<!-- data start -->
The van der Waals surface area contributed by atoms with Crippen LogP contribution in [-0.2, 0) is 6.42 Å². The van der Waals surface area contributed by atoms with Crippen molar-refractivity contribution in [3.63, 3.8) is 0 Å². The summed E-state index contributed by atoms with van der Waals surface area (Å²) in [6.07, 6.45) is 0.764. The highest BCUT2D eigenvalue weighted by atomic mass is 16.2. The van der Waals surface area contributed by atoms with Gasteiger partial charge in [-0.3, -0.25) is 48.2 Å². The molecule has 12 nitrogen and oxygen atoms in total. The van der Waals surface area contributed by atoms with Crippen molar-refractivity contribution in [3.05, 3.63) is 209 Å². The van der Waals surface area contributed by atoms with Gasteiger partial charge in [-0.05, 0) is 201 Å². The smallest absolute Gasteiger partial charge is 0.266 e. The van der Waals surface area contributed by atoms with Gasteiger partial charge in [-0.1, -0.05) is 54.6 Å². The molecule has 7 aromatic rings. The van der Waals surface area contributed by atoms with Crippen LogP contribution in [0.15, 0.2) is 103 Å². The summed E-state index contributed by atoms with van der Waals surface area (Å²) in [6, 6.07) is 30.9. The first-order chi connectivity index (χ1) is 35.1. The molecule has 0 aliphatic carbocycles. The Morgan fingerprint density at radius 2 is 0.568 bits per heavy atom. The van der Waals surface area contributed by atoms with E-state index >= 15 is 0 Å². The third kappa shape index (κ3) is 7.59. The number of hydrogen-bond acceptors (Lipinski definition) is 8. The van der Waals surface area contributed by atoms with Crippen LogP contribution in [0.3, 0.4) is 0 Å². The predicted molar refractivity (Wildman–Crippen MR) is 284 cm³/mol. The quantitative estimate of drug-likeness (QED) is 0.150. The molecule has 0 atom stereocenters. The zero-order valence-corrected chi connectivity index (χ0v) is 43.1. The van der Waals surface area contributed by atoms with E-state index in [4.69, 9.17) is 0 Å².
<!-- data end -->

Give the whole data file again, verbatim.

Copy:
The van der Waals surface area contributed by atoms with Crippen LogP contribution in [-0.2, 0) is 6.42 Å². The van der Waals surface area contributed by atoms with Crippen molar-refractivity contribution in [3.63, 3.8) is 0 Å². The summed E-state index contributed by atoms with van der Waals surface area (Å²) in [6.07, 6.45) is 0.764. The highest BCUT2D eigenvalue weighted by atomic mass is 16.2. The van der Waals surface area contributed by atoms with Gasteiger partial charge in [-0.3, -0.25) is 48.2 Å². The molecule has 12 nitrogen and oxygen atoms in total. The van der Waals surface area contributed by atoms with Crippen molar-refractivity contribution in [3.05, 3.63) is 209 Å². The van der Waals surface area contributed by atoms with Gasteiger partial charge in [-0.05, 0) is 201 Å². The smallest absolute Gasteiger partial charge is 0.266 e. The van der Waals surface area contributed by atoms with Gasteiger partial charge in [-0.1, -0.05) is 54.6 Å². The molecule has 7 aromatic rings. The van der Waals surface area contributed by atoms with Crippen LogP contribution in [0.15, 0.2) is 103 Å². The summed E-state index contributed by atoms with van der Waals surface area (Å²) in [6, 6.07) is 30.9. The first-order chi connectivity index (χ1) is 35.1. The molecule has 0 aliphatic carbocycles. The Morgan fingerprint density at radius 2 is 0.568 bits per heavy atom. The van der Waals surface area contributed by atoms with E-state index >= 15 is 0 Å². The third kappa shape index (κ3) is 7.59. The number of hydrogen-bond acceptors (Lipinski definition) is 8. The van der Waals surface area contributed by atoms with Crippen LogP contribution in [0.3, 0.4) is 0 Å². The predicted molar refractivity (Wildman–Crippen MR) is 284 cm³/mol. The quantitative estimate of drug-likeness (QED) is 0.150. The molecule has 0 atom stereocenters. The zero-order valence-corrected chi connectivity index (χ0v) is 43.1. The van der Waals surface area contributed by atoms with E-state index in [4.69, 9.17) is 0 Å².